Egads, what have I gotten myself into?
Back of Trailer:
Water has been pouring in here for a very long time, and running down the back wall. See the ceiling panel delamination at the back. Nothing left of it...
Roof Lifted Up Onto Blocks:
Took a long time to get all the screws out all around in order to disconnect the roof from the walls. I ran a few screws back in to hold it together for the work.
The A/C unit was the only thing stopping the ceiling from caving right in here. Once I removed it, the panel just drooped down. Only the vinyl coating holds it up.
Main Living Area:
A/C area from the other way. If there was no vinyl coating on the roof panels, the entire thing would be on the floor. Panels were soaked inside.
Ceiling Panel Removal:
Now that the roof is completely detached from the walls and cabinets, the process begins of removing the mushy ceiling. I started at the front and worked back. I always left some of the roof attached for stability. I would change that as I went along. One way of airing it out!
On to the Inside Now:
Well, that was certainly a pile of work! Sure glad to get off the roof and into the inside now. Wearing all that rotten paneling and debris was getting old. Easier to bend over to take stuff apart.
Alrighty! Are you ready to come for a walk with me through the old pig? Take a deep breath, it smells kinda funky in there.
Let's start with the storage compartment....
Storage Compartment Area:
Access door opening on the left. A wood panel sits on the framing above to form the bottom of the bathroom linen / storage area.
Storage Compartment Area:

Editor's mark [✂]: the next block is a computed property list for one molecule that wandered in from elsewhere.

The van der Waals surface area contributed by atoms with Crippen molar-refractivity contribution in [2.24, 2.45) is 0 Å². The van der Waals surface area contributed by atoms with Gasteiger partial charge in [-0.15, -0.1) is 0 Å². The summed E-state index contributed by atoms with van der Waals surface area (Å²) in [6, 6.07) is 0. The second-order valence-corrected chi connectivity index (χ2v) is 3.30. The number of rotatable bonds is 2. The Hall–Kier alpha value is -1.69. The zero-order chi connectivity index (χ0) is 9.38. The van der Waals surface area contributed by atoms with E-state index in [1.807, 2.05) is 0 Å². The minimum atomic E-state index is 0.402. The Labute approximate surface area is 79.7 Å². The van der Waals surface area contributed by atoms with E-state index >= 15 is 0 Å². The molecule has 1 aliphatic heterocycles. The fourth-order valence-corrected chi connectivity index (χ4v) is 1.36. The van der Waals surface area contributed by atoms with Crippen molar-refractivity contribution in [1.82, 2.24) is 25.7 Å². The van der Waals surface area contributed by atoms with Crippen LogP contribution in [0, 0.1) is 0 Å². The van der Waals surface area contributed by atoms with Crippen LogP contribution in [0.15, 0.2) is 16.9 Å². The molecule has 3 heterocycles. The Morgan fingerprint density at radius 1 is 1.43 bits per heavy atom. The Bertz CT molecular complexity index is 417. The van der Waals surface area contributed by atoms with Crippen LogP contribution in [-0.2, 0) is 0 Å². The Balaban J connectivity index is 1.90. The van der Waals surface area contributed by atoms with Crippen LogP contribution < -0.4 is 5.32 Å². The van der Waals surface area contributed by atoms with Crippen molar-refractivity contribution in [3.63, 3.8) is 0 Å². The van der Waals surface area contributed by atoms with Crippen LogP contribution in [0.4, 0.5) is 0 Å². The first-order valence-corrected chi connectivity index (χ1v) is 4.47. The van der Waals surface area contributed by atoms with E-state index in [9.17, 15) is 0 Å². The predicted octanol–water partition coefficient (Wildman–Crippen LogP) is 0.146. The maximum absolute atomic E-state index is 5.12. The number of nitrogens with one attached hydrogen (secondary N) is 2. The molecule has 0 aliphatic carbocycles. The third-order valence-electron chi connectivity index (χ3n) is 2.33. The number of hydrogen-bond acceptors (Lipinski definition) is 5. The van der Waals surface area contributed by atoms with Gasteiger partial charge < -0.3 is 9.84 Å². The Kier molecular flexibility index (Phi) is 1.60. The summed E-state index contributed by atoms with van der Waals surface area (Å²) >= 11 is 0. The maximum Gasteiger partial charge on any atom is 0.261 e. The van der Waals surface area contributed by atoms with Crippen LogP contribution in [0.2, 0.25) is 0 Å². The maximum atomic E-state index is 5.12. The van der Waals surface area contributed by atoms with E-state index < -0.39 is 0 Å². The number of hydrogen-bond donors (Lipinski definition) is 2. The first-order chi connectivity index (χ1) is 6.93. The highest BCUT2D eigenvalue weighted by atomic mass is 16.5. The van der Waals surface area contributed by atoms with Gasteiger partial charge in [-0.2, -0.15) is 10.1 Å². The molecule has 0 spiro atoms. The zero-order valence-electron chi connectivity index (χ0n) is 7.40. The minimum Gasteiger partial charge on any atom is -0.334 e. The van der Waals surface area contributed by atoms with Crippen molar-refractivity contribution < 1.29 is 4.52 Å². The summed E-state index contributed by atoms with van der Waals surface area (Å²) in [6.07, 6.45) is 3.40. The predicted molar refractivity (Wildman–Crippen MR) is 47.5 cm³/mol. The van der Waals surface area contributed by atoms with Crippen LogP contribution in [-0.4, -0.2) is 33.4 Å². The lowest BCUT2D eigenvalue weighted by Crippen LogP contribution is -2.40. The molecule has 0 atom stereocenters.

Viewed from the outside, and as in the other 2 pics, there is nothing left of the floor here. I used a carpenters bar to easily flip the lino and floor up. Nothing left of the wall at the end of the compartment either. This mess isn't even good for kindling...
Storage Compartment Area:
Pipe coming out of the wall is the bathroom sink drain. You can see where I cut the grey tank vent pipe off.
Wall Above Storage Door:
Ugh! Disgusting mess in here.
Hornets in Wall:
Gross mess from hundreds of dead hornet inside the wall. This was the only place I found bugs in the whole trailer, which was surprising considering how soaking wet the entire unit was.
Hornets in Wall:
Note the hole in the top left of the wall. Hornets got in and build a nest inside. They never covered the hole. Looks like there used to be an antenna or something there.
Wall Area of Storage :
I removed the partition wall to get at the inside here. This wall is also the face of the linen cabinet. Once I grabbed a handful of wall it just crumbled to little shards
Wide open after totally removing the wall, shelves and everything of the linen and storage area accessible from the bathroom. The sink and vanity is still there, for now....
Stepped back a ways for this.
Storage and Bathroom Floor:
I ran a sawcut by the toilet and out, then across to the outside wall. The floor was mush, it took little effort to pull it up.
Bathroom Floor and Storage:
Water leaking down the walls has sure taken its toll here. Should have stopped here and hauled it to the dump....
Storage and Bathroom:
Same as previous picture from a pace back further.
Top of Storage Area Wall:
Well, this section is toast too.
Opposite back corner:
This is the other rear corner, directly above the bathtub. Marginally better condition that the other side, but not by much. Still going to have to do a bunch of surgery in here.